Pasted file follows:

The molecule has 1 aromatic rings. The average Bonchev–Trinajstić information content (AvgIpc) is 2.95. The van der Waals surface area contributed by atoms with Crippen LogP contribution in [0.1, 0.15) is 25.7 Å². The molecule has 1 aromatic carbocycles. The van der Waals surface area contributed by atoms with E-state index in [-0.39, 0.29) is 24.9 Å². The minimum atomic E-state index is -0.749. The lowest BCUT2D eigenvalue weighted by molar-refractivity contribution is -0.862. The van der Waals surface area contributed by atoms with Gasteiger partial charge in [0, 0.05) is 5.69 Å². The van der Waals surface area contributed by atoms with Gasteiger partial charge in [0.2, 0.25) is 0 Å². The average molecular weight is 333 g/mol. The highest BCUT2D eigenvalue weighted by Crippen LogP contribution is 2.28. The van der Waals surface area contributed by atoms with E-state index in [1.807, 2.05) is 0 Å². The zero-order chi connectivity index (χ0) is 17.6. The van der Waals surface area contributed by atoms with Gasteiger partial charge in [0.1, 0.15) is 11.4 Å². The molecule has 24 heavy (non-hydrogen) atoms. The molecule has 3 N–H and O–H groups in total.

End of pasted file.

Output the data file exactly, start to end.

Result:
The molecule has 1 aromatic rings. The average Bonchev–Trinajstić information content (AvgIpc) is 2.95. The van der Waals surface area contributed by atoms with Crippen LogP contribution in [0.1, 0.15) is 25.7 Å². The molecule has 1 aromatic carbocycles. The van der Waals surface area contributed by atoms with E-state index in [-0.39, 0.29) is 24.9 Å². The minimum atomic E-state index is -0.749. The lowest BCUT2D eigenvalue weighted by molar-refractivity contribution is -0.862. The van der Waals surface area contributed by atoms with Gasteiger partial charge in [0, 0.05) is 5.69 Å². The van der Waals surface area contributed by atoms with Gasteiger partial charge in [0.2, 0.25) is 0 Å². The average molecular weight is 333 g/mol. The highest BCUT2D eigenvalue weighted by Crippen LogP contribution is 2.28. The van der Waals surface area contributed by atoms with E-state index in [1.807, 2.05) is 0 Å². The zero-order chi connectivity index (χ0) is 17.6. The van der Waals surface area contributed by atoms with Gasteiger partial charge in [0.1, 0.15) is 11.4 Å². The molecule has 24 heavy (non-hydrogen) atoms. The molecule has 3 N–H and O–H groups in total.